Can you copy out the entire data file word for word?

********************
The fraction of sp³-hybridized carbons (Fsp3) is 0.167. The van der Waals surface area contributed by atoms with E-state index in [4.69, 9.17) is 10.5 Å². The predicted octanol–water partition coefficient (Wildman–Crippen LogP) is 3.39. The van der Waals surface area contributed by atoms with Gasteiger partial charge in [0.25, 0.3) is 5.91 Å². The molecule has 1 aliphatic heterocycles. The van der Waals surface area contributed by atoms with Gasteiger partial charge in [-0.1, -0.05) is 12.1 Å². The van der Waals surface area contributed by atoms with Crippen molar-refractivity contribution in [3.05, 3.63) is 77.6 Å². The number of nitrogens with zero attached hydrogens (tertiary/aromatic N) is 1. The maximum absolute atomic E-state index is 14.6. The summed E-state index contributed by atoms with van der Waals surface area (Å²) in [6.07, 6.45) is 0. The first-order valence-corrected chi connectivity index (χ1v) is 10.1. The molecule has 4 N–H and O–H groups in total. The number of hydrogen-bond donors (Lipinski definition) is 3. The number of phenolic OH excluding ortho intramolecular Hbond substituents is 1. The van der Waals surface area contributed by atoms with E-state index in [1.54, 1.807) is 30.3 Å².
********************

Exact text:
The fraction of sp³-hybridized carbons (Fsp3) is 0.167. The van der Waals surface area contributed by atoms with E-state index in [4.69, 9.17) is 10.5 Å². The predicted octanol–water partition coefficient (Wildman–Crippen LogP) is 3.39. The van der Waals surface area contributed by atoms with Gasteiger partial charge in [0.25, 0.3) is 5.91 Å². The molecule has 1 aliphatic heterocycles. The van der Waals surface area contributed by atoms with Gasteiger partial charge in [-0.1, -0.05) is 12.1 Å². The van der Waals surface area contributed by atoms with Crippen molar-refractivity contribution in [3.05, 3.63) is 77.6 Å². The number of nitrogens with zero attached hydrogens (tertiary/aromatic N) is 1. The maximum absolute atomic E-state index is 14.6. The summed E-state index contributed by atoms with van der Waals surface area (Å²) in [6.07, 6.45) is 0. The first-order valence-corrected chi connectivity index (χ1v) is 10.1. The molecule has 4 N–H and O–H groups in total. The number of hydrogen-bond donors (Lipinski definition) is 3. The number of phenolic OH excluding ortho intramolecular Hbond substituents is 1. The van der Waals surface area contributed by atoms with E-state index in [1.54, 1.807) is 30.3 Å².